Summary of Avalanches on the Jan/Feb Drought Layer PWL Feb 19-Mar 19: Some Surprises, Some Interesting Lessons

Drew Hardesty

I wanted to follow up the original Summary - PWL Avalanches from Feb 19-March 7th to now include March 8th-March 19.  
The first graph is the original from Feb 19-March 8.
The second graph is all inclusive:  Feb 19-March 19.  
Feb 19th - Mar 19th Avalanche Activity
Total:  47 avalanches reported 
Upper Elevation: 11 avalanches
Mid-Elevation:  27 avalanches   WOW!!!!!
Low-Elevation:  9 avalanches

A few notes on the recent set of avalanches: 
  • Nearly all of the new PWL avalanches ran in the mid-elevations on north-northeast facing slopes. A couple new avalanches on northwest facing aspects.
  • Why mid-elevations?  Our hypothesis is that the upper elevations were significantly more spatially variable.  There was more wind, leading to uneven distributions of a slab.  The facets were also less continuously weak and consistent.  In the mid elevations, the slabs were less disturbed and the facets weaker and more continuous.
  • The two naturals (yellow) were along the highest flanks of Mt Aire.  Mt. Aire reaches to only 8671' and the elevations of the avalanches were ~7700'.  Mt Aire often has a nasty combination of weak snow and more wind.
  • At least 10 of the new avalanches were remotely triggered which means triggered from a distance..
  • Way more close calls during the second time period.  8 skiers caught of which 5 were carried.  At least 4 partial burials and one full burial (and live rescue after being buried 6' deep for 23 minutes.)
  • The 1st batch of slides were roughly 16" deep and 60' wide.  The second batch (March 9-March 19th) were roughly 2' deep and 200' wide.  

A couple patterns of lessons learned from these avalanches.  These are mistakes and perceptions than many of us can make:
Thanks again for everyone's reports and observations - this info helps to paint a more accurate picture of the avalanche conditions and in the end, helps save lives. 
Steep, but short, seemingly benign openings in the forest are also dangerous.  Trees are now agents of traumatic injury.  Where are the thick trees? Mid/low elevations.
Some viewed the lower elevations as benign. Typically upper/mid elevation slopes are most dangerous but this is not the case currently.
I've never seen this slide before.  Familiarity
Human Factors
Inattention.  Head down and chatting while skinning and realized they were not where they thought they were. This led to crossing through avalanche terrain to regain the intended route.  
Party members feeling spooked but hesitant to relay concerns before the incident.
Powder fever
Too Trusting of an Unmanageable PWL
Saw other tracks on the slope.  Gave confidence.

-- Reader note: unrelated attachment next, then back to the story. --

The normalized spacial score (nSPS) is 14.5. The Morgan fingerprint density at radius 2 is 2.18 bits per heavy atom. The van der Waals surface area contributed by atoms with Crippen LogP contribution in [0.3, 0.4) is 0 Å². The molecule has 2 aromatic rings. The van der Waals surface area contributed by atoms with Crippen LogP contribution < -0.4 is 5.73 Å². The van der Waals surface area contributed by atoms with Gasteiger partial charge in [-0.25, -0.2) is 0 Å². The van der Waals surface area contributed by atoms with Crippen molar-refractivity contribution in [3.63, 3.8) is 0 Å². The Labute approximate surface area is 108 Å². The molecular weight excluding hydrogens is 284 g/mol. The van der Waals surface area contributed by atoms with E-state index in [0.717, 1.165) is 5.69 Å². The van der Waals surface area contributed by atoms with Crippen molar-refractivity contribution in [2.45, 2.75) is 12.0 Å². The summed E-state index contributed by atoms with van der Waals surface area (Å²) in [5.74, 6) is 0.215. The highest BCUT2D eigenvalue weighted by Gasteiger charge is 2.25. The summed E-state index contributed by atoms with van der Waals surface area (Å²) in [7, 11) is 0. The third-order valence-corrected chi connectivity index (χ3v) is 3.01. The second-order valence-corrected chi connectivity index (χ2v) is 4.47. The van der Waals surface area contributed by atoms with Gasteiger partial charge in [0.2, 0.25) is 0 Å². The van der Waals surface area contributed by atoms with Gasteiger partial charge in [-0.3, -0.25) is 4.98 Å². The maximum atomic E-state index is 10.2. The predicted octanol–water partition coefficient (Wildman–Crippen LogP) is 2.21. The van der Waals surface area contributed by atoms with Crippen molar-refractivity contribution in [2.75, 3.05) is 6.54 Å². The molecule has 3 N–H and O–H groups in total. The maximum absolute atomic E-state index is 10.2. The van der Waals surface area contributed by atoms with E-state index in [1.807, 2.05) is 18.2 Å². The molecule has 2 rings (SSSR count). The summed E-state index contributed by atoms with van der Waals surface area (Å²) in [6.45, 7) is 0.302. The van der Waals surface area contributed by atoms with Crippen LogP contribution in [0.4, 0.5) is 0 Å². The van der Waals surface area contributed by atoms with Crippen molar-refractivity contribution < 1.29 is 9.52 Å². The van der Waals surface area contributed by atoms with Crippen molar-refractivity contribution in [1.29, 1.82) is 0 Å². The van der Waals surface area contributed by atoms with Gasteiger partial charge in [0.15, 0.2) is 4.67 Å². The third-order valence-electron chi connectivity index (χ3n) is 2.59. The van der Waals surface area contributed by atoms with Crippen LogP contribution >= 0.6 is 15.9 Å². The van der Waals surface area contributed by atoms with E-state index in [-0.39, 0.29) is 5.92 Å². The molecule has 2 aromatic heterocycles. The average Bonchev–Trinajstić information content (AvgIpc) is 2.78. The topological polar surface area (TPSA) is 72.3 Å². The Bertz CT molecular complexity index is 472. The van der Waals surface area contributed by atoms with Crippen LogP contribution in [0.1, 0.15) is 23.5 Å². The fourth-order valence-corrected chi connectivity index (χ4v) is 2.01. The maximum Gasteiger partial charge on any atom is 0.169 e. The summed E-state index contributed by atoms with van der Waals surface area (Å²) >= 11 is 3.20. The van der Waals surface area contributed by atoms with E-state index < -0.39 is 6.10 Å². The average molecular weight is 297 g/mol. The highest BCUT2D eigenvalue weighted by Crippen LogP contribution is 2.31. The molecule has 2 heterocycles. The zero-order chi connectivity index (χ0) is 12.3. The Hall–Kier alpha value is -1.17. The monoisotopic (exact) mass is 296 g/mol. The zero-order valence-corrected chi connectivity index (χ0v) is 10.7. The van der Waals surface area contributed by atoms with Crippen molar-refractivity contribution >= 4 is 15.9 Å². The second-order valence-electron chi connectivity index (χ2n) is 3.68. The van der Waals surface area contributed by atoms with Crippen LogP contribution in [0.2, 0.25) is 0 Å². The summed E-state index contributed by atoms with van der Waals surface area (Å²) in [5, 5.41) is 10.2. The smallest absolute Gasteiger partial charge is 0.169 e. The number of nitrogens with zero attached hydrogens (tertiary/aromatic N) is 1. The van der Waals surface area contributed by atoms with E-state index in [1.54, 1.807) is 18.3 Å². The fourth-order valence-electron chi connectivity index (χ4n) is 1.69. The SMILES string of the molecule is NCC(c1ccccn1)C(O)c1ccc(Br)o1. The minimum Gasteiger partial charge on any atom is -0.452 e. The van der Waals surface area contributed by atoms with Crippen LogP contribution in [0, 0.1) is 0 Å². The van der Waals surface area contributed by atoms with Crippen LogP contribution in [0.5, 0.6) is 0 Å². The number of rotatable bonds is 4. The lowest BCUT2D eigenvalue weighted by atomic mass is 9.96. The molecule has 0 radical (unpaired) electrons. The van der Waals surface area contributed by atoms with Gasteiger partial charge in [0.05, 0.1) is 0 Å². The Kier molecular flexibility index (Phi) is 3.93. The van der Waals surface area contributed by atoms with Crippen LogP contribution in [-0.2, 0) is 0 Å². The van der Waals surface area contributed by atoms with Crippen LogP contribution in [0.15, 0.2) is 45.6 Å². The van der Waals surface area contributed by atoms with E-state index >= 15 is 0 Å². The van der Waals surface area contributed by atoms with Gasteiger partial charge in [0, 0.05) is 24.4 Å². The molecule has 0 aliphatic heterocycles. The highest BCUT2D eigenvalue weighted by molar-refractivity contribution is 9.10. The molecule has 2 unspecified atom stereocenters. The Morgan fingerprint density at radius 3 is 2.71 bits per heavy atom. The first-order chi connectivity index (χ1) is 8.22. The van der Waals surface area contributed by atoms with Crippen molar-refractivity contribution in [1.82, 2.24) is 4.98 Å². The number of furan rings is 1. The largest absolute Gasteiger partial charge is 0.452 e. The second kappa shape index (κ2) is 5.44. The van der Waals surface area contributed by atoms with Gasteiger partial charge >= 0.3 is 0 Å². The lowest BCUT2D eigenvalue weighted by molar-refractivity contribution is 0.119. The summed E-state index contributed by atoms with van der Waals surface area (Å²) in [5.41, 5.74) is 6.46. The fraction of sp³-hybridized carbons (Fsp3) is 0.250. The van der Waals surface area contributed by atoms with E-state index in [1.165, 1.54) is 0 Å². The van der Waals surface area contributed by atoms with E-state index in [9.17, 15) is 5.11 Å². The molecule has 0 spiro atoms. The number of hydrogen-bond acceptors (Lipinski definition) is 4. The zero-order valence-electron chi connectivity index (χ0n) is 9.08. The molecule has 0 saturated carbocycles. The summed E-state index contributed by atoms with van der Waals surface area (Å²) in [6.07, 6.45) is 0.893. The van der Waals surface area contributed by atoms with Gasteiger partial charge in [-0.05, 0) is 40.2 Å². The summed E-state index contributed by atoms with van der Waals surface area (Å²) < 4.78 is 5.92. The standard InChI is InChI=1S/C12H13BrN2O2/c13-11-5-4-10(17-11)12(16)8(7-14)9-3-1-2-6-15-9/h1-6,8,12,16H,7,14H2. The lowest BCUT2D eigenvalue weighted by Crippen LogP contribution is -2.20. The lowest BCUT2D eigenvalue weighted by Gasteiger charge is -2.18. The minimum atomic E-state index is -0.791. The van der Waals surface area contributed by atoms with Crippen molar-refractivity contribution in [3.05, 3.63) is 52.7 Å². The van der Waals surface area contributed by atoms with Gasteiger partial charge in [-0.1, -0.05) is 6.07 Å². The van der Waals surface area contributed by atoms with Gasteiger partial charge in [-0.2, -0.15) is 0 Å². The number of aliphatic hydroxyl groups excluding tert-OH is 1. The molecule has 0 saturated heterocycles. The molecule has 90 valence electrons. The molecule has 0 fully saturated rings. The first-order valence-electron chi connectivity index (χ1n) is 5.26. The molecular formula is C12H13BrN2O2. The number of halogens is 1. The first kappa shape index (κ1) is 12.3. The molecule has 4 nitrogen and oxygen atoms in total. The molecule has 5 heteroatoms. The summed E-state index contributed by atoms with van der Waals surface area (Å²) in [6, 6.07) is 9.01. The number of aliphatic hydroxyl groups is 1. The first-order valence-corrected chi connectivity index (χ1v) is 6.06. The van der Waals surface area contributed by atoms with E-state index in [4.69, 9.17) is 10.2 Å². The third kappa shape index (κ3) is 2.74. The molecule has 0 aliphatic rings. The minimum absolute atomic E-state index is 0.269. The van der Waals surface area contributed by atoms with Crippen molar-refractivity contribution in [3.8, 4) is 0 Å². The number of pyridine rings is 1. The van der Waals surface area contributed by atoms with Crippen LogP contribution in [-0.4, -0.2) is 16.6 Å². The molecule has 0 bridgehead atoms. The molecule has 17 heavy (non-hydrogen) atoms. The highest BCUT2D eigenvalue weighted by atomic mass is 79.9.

Drift into failure:  no previous signs of instability; no incident with skiing similar aspects/elevations
Mis-interpretation of ski cut:  since the avalanche did not release on the ski cut, it would be safe.  Instead, the avalanche released on the third or fourth turn down the slope.
Mis-application of ski cut:  avalanche broke well above person on the ski cut.  

Mark Staples has been gather information from a survey whenever people trigger an avalanche.  The data from 32 avalanches is in the attached PDF at the bottom.  The dates were Feb 23 to March 20.
It is well worth a read. 

1st photo - terrain that we picture as avalanche terrain - (West Deso)

Photos of terrain that appears more benign but may be even more dangerous due to being avalanched into the trees -
Cardiff Fork
Lucky Days
Matts Basin
For me, this is really quality data. I can see myself and some friends increased our risk level more than we thought we did the last week. Normally this time of year we go bigger after being safer the first 1/2 of the season. That might also contribute to to some of the issues. I also need to reasses my thought that generally trees are a safer bet. Thank you!
Scott Reichard
Thu, 3/24/2022
This sentence struck me: "The facets were also less continuously weak and consistent [at upper elevations]." We had 6 weeks with basically no new snow, but it was also mid-winter by the calendar, and these days conditons seem to matter less than what day of the week it is. Tons of the easier access terrain at high elevation was just completely skied out (upper LCC/BCC zones, grizzly gulch, patsy, twin lakes, wolverine, flag/emma, anything that can be accessed from a lift bump out of Brighton/Soli, etc.). Additionally, there would be less motive to head to the mid elevations since lower snow totals meant less coverage meant more rocks, stumps, and core shots. This would further concentrate activity in the high elevation zones.  If the wheels came off in Ogden and Provo at high elevations, but not upper Salt Lake zones, what's the difference? People. I think there's a good chance skier compaction interrupted the connectivity of the facet layers in many high elevations zone in the SLC forecast area. I didn't check to see where those 3 upper elevation slides were between March 7 and 19, but I'd put money on them NOT being typically high traffic zones.
Derek DeBruin
Sun, 3/27/2022